In a recent discussion thread in one of the forums on IBM developerWorks, the issue of which is faster, doc.GetItemValue() or viewentry.ColumnValues(). I decided to test this, using two Lotusscript agents, created to be as similar as possible, working against the same view of the same database.
First, here is Agent #1, using ColumnValues() to get the value we are looking for from the first column of the view. This agent took 66.3 seconds to run, and below you can see exactly how that time was spent:
And this is Agent #2, identical to Agent #1, except two lines, first getting the NotesDocument from the view entry, and then using GetItemValue() to get the value out of the document. This agent took 225.8 seconds to run:
In both agents, the call to get the next document in the ViewEntryCollection takes about 60 seconds. As you can see, the 30,000 calls to GetColumnValues() in agent #1 takes pretty much no time — 1.3 seconds — while it takes 133 seconds to open the 30,000 documents and read the value of the field from each one in agent #2. Almost exactly 100 times longer!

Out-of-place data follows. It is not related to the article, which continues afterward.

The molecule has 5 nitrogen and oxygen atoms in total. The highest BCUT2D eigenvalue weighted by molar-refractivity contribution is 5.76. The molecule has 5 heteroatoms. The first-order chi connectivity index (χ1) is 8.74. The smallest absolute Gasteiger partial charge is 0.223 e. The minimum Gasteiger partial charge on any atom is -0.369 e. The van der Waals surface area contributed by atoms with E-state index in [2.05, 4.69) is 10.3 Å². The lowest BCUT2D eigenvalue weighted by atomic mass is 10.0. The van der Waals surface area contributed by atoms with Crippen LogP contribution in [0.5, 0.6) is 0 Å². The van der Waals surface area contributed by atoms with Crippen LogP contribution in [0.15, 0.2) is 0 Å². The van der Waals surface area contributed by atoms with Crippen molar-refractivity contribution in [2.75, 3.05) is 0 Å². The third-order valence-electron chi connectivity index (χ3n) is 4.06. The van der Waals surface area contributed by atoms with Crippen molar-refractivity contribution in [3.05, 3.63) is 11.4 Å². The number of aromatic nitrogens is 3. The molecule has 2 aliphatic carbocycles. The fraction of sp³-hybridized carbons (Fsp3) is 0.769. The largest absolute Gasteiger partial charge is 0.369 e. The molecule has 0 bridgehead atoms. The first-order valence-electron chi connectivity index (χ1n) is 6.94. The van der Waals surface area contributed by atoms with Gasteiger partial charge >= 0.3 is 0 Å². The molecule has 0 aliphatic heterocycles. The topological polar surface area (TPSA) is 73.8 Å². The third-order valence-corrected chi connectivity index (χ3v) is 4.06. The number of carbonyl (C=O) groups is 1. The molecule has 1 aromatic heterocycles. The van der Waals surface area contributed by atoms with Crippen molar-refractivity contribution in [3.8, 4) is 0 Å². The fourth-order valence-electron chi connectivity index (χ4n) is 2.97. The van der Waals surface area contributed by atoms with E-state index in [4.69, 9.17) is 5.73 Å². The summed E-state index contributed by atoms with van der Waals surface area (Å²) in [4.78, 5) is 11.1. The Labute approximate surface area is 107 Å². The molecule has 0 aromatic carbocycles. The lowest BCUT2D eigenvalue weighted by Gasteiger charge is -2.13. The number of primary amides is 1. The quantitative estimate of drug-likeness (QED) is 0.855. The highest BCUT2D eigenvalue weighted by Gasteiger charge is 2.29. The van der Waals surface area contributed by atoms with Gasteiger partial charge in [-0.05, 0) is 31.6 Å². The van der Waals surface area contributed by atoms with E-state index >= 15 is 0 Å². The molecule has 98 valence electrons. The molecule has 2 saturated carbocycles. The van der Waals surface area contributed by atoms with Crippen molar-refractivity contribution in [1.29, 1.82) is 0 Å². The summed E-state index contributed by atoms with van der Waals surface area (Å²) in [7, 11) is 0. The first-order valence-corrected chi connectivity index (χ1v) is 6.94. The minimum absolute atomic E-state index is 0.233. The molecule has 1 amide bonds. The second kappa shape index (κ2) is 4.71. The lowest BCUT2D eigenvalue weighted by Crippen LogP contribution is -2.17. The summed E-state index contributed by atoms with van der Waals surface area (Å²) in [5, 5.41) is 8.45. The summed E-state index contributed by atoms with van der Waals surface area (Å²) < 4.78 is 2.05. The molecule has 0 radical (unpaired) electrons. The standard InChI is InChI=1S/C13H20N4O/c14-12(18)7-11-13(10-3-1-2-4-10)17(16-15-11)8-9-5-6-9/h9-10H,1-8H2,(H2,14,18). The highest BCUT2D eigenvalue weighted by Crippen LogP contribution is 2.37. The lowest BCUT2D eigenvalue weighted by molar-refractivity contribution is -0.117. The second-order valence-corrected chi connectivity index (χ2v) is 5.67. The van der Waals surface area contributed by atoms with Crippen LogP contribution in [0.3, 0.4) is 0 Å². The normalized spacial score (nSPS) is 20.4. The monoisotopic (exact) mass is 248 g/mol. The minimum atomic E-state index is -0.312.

In agent 2, you also have to add 26 seconds to get the NotesDocument object from the ViewEntry object.
I hope this settles the discussion.
I think the performance profile on this may have changed in recent versions (i.e. you may be seeing the improved behavior here).
It’s also worth noting that if you use the syntax of @DbLookup to retrieve data from a “field name” as opposed to a column, you can actually use a column name. The formula engine will open the document to look for fields (which takes longer) only if there’s no matching column.
If a column just displays a field, the column is automatically named after the field. So you can use the field name in such cases without sacrificing performance, and not have your code be as vulnerable to changes in the design of the view, compared to hardcoding a column number. Even if the column is deleted, your code would still work — just slower.
Unfortunately, if there’s a way to take advantage of this to have more efficient LotusScript code that references the column by name, it’s not obvious how. Because columnvalues array only contains columns that are stored in the index (i.e. non-constant values), it’s hard to match them to the NotesViewColumn objects contained in the view.
I forgot to mention the version used in the test I made, it was Notes 8.5.3.
I knew about using column names in @DbLookup, even if I actually rarely use it. But you are right, it makes the application easier to maintain when you can actually insert columns and not break lookups.
@DbColumn is waaay faster.